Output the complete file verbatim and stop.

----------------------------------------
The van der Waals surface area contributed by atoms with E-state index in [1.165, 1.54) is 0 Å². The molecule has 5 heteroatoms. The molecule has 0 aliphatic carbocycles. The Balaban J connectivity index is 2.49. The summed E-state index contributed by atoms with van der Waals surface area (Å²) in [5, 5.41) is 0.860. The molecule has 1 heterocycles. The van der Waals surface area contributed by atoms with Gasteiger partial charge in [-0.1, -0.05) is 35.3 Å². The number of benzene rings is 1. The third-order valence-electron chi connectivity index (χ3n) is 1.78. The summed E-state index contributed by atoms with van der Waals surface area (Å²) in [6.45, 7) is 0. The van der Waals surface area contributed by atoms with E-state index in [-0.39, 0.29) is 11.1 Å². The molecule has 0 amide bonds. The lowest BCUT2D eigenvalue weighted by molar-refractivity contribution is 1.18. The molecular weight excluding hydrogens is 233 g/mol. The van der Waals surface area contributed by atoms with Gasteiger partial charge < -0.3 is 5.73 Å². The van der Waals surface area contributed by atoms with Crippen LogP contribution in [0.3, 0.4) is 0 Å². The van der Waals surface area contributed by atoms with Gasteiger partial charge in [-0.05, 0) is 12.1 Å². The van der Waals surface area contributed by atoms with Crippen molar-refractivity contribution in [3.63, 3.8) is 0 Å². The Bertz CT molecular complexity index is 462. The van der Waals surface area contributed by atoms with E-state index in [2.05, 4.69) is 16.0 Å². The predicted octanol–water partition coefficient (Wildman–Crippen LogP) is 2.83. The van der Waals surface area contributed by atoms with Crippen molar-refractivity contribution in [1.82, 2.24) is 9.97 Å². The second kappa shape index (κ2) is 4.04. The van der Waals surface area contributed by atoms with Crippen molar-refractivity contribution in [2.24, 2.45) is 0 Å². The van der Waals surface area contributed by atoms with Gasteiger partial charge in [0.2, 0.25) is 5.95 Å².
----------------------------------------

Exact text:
The van der Waals surface area contributed by atoms with E-state index in [1.165, 1.54) is 0 Å². The molecule has 5 heteroatoms. The molecule has 0 aliphatic carbocycles. The Balaban J connectivity index is 2.49. The summed E-state index contributed by atoms with van der Waals surface area (Å²) in [5, 5.41) is 0.860. The molecule has 1 heterocycles. The van der Waals surface area contributed by atoms with Gasteiger partial charge in [-0.1, -0.05) is 35.3 Å². The number of benzene rings is 1. The third-order valence-electron chi connectivity index (χ3n) is 1.78. The summed E-state index contributed by atoms with van der Waals surface area (Å²) in [6.45, 7) is 0. The van der Waals surface area contributed by atoms with E-state index in [-0.39, 0.29) is 11.1 Å². The molecule has 0 amide bonds. The lowest BCUT2D eigenvalue weighted by molar-refractivity contribution is 1.18. The molecular weight excluding hydrogens is 233 g/mol. The van der Waals surface area contributed by atoms with Gasteiger partial charge < -0.3 is 5.73 Å². The van der Waals surface area contributed by atoms with Crippen LogP contribution in [0.3, 0.4) is 0 Å². The van der Waals surface area contributed by atoms with Gasteiger partial charge in [-0.05, 0) is 12.1 Å². The van der Waals surface area contributed by atoms with Crippen molar-refractivity contribution in [3.63, 3.8) is 0 Å². The Bertz CT molecular complexity index is 462. The van der Waals surface area contributed by atoms with E-state index in [2.05, 4.69) is 16.0 Å². The predicted octanol–water partition coefficient (Wildman–Crippen LogP) is 2.83. The van der Waals surface area contributed by atoms with Crippen molar-refractivity contribution in [1.82, 2.24) is 9.97 Å². The second kappa shape index (κ2) is 4.04. The van der Waals surface area contributed by atoms with Crippen molar-refractivity contribution in [2.24, 2.45) is 0 Å². The van der Waals surface area contributed by atoms with Gasteiger partial charge in [0.2, 0.25) is 5.95 Å².